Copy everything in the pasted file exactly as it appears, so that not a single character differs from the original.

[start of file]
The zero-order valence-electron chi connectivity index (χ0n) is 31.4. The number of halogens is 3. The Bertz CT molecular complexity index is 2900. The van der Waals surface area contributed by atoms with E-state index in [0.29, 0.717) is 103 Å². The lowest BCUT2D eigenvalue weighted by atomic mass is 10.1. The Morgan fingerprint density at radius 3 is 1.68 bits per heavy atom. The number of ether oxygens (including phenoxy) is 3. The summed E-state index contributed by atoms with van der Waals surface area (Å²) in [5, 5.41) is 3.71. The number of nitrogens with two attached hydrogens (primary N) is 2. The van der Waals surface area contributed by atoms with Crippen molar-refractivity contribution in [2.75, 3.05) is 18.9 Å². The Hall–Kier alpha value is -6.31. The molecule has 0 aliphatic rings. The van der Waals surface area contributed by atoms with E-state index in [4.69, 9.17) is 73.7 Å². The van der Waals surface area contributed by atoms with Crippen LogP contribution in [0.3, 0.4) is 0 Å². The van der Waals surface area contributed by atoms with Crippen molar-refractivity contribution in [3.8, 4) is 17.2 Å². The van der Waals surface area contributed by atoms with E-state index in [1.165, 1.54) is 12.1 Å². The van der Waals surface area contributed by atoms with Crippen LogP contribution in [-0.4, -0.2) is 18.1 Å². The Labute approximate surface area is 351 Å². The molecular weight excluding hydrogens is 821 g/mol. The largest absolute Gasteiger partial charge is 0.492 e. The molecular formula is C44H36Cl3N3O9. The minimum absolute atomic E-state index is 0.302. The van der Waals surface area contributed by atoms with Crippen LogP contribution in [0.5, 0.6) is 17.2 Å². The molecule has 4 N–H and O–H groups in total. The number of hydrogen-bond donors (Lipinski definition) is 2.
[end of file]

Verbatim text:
The zero-order valence-electron chi connectivity index (χ0n) is 31.4. The number of halogens is 3. The Bertz CT molecular complexity index is 2900. The van der Waals surface area contributed by atoms with E-state index in [0.29, 0.717) is 103 Å². The lowest BCUT2D eigenvalue weighted by atomic mass is 10.1. The Morgan fingerprint density at radius 3 is 1.68 bits per heavy atom. The number of ether oxygens (including phenoxy) is 3. The summed E-state index contributed by atoms with van der Waals surface area (Å²) in [5, 5.41) is 3.71. The number of nitrogens with two attached hydrogens (primary N) is 2. The van der Waals surface area contributed by atoms with Crippen molar-refractivity contribution in [2.75, 3.05) is 18.9 Å². The Hall–Kier alpha value is -6.31. The molecule has 0 aliphatic rings. The van der Waals surface area contributed by atoms with E-state index in [4.69, 9.17) is 73.7 Å². The van der Waals surface area contributed by atoms with Crippen LogP contribution in [0.3, 0.4) is 0 Å². The van der Waals surface area contributed by atoms with Crippen molar-refractivity contribution in [3.8, 4) is 17.2 Å². The van der Waals surface area contributed by atoms with E-state index in [1.165, 1.54) is 12.1 Å². The van der Waals surface area contributed by atoms with Crippen LogP contribution in [-0.4, -0.2) is 18.1 Å². The Labute approximate surface area is 351 Å². The molecular weight excluding hydrogens is 821 g/mol. The largest absolute Gasteiger partial charge is 0.492 e. The molecular formula is C44H36Cl3N3O9. The minimum absolute atomic E-state index is 0.302. The van der Waals surface area contributed by atoms with Crippen LogP contribution in [0.5, 0.6) is 17.2 Å². The molecule has 4 N–H and O–H groups in total. The number of hydrogen-bond donors (Lipinski definition) is 2.